Neuroimaging of Pediatric Abusive Head Trauma

Mary Rolfes, MD; Julie Guerin, MD; Justin Brucker, MD; Peter Kalina, MD


Appl Radiol. 2019;48(3):30-38. 

In This Article

Abstract and Introduction


Abusive head trauma (AHT) is a major cause of morbidity and mortality in children subjected to abuse, accounting for nearly one-third of all deaths caused by child abuse.[1] Those children who do survive AHT are often left with significant and permanent disabilities, including motor and visual deficits, language abnormalities, seizures, and behavioral problems.[2–4] Despite the severe consequences of AHT, no standard criteria or objective tests exist for differentiating AHT from accidental trauma.[5] Clinical histories and presentations are often unclear and contribute to unrecognized cases or delays in diagnosis. Recent studies suggest healthcare providers had previously seen nearly one-third of children who subsequently died from AHT in the time leading up to their death.[6,7] In some cases, delay in diagnosis has been attributed to misinterpretation of radiologic studies, highlighting the need for improved education and awareness of the appropriate imaging techniques in the evaluation of AHT as well as common radiologic findings.[6–10]

Efforts continue to be made to understand the underlying pathogenesis and mechanisms of AHT. The two major categories of AHT include shaking mechanisms, in which repetitive acceleration-deceleration forces typically result in subdural hematomas (SDH), retinal hemorrhages and global parenchymal damage; and direct impact trauma, which may result in skull fractures and focal coup/contrecoup parenchymal injuries. However, the exact mechanisms of injury are often unknown and may result from a combination of forces. Parenchymal damage further can be multifactorial; for example, intracranial hemorrhage, hypoxic-ischemic injury and axonal disruption may all result in cytotoxic edema.[11–13]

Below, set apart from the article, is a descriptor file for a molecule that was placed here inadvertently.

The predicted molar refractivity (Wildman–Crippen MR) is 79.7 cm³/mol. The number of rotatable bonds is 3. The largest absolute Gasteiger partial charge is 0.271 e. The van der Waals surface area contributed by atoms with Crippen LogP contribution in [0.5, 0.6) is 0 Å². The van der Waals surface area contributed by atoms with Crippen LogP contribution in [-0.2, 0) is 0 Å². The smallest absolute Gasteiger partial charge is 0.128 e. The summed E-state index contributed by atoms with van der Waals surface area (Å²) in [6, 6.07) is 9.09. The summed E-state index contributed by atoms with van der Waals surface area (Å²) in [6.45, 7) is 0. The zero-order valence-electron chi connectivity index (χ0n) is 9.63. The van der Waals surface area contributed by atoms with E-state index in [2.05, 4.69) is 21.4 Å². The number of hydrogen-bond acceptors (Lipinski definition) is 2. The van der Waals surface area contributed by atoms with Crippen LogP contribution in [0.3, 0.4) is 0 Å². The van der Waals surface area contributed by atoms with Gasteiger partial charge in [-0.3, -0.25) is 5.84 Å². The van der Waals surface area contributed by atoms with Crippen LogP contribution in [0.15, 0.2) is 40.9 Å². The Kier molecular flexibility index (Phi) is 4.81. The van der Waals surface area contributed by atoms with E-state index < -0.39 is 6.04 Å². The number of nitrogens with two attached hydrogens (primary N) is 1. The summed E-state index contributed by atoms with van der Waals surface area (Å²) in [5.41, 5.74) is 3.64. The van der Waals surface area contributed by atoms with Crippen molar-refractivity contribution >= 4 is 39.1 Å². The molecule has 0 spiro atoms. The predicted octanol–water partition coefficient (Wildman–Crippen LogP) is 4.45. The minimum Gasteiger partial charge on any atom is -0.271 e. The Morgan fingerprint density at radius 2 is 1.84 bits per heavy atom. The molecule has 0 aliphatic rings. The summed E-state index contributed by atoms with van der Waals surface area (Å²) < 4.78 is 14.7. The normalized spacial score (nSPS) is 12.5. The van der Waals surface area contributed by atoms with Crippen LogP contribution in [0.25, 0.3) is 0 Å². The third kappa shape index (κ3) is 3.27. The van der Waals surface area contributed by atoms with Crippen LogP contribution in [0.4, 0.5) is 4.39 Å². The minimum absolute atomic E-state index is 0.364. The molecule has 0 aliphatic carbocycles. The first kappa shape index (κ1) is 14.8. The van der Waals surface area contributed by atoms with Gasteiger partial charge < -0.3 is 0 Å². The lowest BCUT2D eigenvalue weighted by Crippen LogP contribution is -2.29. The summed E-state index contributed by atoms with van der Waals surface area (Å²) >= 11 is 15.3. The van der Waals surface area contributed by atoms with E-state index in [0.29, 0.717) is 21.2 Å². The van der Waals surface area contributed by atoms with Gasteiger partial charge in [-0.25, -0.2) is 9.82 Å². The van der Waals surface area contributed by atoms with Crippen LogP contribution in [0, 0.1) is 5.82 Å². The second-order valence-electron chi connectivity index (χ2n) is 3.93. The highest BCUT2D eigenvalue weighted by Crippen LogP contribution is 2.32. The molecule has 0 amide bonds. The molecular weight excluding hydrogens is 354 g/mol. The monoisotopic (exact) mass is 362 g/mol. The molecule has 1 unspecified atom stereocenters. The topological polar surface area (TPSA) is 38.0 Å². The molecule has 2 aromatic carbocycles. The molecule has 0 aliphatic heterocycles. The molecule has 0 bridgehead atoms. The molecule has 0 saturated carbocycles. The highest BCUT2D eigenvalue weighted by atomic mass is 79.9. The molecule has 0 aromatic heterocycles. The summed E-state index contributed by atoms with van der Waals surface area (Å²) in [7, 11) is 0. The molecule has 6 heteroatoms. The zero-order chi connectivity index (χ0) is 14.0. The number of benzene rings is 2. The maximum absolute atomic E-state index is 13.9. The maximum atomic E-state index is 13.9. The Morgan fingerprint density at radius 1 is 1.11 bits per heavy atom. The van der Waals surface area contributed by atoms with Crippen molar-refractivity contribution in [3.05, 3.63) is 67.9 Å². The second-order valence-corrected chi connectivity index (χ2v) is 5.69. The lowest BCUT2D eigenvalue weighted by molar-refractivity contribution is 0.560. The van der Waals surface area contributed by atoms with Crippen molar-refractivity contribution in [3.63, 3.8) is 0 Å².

Noncontrast head computerized tomography (CT) followed by conventional magnetic resonance imaging (MRI) is widely considered to be the first step in evaluating suspected AHT, with diffusion-weighted imaging (DWI) and susceptibility-weighted imaging (SWI) being critical MR sequences.[14–20] Diffusion tensor imaging (DTI), magnetic resonance spectroscopy (MRS) and arterial spin labeling (ASL) perfusion imaging of the brain also may be utilized, though these sequences are not typically included in routine protocols. In addition to evaluating brain injury, increasing emphasis has been placed on imaging of the orbits, olfactory tracts, and cervical spine. We outline current imaging techniques appropriate for the evaluation of AHT, highlighting their unique contribution to obtaining an accurate and timely diagnosis, as well as common radiologic findings.